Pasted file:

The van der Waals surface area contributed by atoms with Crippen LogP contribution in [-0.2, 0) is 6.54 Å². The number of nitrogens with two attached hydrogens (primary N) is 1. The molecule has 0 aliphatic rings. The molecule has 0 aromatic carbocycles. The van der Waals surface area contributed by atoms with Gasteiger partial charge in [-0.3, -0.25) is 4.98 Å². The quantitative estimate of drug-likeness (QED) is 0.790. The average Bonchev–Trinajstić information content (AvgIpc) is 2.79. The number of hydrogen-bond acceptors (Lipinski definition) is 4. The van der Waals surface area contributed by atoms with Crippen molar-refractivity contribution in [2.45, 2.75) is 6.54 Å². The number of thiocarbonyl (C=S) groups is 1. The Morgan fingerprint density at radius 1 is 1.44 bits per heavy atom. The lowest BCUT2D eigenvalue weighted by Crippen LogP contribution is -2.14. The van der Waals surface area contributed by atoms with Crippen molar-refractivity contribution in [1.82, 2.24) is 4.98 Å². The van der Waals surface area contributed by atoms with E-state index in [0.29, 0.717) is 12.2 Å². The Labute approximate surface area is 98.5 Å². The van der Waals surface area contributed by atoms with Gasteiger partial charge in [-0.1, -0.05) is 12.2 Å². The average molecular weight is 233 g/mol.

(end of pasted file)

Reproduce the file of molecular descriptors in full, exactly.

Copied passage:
The van der Waals surface area contributed by atoms with Crippen LogP contribution in [-0.2, 0) is 6.54 Å². The number of nitrogens with two attached hydrogens (primary N) is 1. The molecule has 0 aliphatic rings. The molecule has 0 aromatic carbocycles. The van der Waals surface area contributed by atoms with Gasteiger partial charge in [-0.3, -0.25) is 4.98 Å². The quantitative estimate of drug-likeness (QED) is 0.790. The average Bonchev–Trinajstić information content (AvgIpc) is 2.79. The number of hydrogen-bond acceptors (Lipinski definition) is 4. The van der Waals surface area contributed by atoms with Crippen molar-refractivity contribution in [2.45, 2.75) is 6.54 Å². The number of thiocarbonyl (C=S) groups is 1. The Morgan fingerprint density at radius 1 is 1.44 bits per heavy atom. The lowest BCUT2D eigenvalue weighted by Crippen LogP contribution is -2.14. The van der Waals surface area contributed by atoms with Crippen molar-refractivity contribution in [1.82, 2.24) is 4.98 Å². The van der Waals surface area contributed by atoms with E-state index in [0.29, 0.717) is 12.2 Å². The Labute approximate surface area is 98.5 Å². The van der Waals surface area contributed by atoms with Gasteiger partial charge in [-0.1, -0.05) is 12.2 Å². The average molecular weight is 233 g/mol.